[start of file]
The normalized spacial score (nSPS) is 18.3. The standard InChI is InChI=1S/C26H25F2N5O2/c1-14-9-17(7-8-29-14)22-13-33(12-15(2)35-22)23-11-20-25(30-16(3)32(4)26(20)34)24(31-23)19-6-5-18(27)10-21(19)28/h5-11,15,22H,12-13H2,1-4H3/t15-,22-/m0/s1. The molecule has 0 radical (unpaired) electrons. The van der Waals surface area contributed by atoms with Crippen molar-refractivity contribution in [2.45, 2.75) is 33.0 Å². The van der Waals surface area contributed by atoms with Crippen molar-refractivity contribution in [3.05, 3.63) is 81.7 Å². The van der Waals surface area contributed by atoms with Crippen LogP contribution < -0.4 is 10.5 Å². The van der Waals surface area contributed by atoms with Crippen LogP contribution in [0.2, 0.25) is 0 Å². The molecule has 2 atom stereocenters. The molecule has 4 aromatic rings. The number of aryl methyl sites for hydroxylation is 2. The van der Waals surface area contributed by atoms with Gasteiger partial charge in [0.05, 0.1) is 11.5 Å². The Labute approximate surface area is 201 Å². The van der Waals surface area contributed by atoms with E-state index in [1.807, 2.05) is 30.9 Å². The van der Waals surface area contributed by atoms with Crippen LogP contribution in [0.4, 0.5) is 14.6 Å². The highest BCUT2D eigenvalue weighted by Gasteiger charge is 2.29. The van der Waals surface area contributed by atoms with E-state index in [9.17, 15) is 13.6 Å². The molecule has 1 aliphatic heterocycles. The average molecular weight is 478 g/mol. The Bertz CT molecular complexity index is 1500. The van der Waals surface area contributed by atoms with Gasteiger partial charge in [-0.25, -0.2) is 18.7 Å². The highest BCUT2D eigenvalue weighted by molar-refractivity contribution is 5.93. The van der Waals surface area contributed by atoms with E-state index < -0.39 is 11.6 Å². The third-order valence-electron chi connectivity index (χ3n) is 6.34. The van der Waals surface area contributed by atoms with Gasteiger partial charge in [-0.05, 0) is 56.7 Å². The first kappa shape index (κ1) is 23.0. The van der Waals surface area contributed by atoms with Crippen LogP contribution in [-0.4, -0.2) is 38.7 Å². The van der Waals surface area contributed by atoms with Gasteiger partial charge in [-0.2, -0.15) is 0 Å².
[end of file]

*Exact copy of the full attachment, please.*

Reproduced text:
The normalized spacial score (nSPS) is 18.3. The standard InChI is InChI=1S/C26H25F2N5O2/c1-14-9-17(7-8-29-14)22-13-33(12-15(2)35-22)23-11-20-25(30-16(3)32(4)26(20)34)24(31-23)19-6-5-18(27)10-21(19)28/h5-11,15,22H,12-13H2,1-4H3/t15-,22-/m0/s1. The molecule has 0 radical (unpaired) electrons. The van der Waals surface area contributed by atoms with Crippen molar-refractivity contribution in [2.45, 2.75) is 33.0 Å². The van der Waals surface area contributed by atoms with Crippen molar-refractivity contribution in [3.05, 3.63) is 81.7 Å². The van der Waals surface area contributed by atoms with Crippen LogP contribution < -0.4 is 10.5 Å². The van der Waals surface area contributed by atoms with Crippen LogP contribution in [0.2, 0.25) is 0 Å². The molecule has 2 atom stereocenters. The molecule has 4 aromatic rings. The number of aryl methyl sites for hydroxylation is 2. The van der Waals surface area contributed by atoms with Gasteiger partial charge in [0.05, 0.1) is 11.5 Å². The Labute approximate surface area is 201 Å². The van der Waals surface area contributed by atoms with E-state index in [1.807, 2.05) is 30.9 Å². The van der Waals surface area contributed by atoms with Crippen LogP contribution in [0.4, 0.5) is 14.6 Å². The highest BCUT2D eigenvalue weighted by Gasteiger charge is 2.29. The van der Waals surface area contributed by atoms with E-state index in [9.17, 15) is 13.6 Å². The molecule has 1 aliphatic heterocycles. The average molecular weight is 478 g/mol. The Bertz CT molecular complexity index is 1500. The van der Waals surface area contributed by atoms with Gasteiger partial charge in [-0.25, -0.2) is 18.7 Å². The highest BCUT2D eigenvalue weighted by molar-refractivity contribution is 5.93. The van der Waals surface area contributed by atoms with E-state index < -0.39 is 11.6 Å². The third-order valence-electron chi connectivity index (χ3n) is 6.34. The van der Waals surface area contributed by atoms with Gasteiger partial charge in [-0.05, 0) is 56.7 Å². The first kappa shape index (κ1) is 23.0. The van der Waals surface area contributed by atoms with Crippen LogP contribution in [-0.4, -0.2) is 38.7 Å². The van der Waals surface area contributed by atoms with Gasteiger partial charge in [-0.2, -0.15) is 0 Å².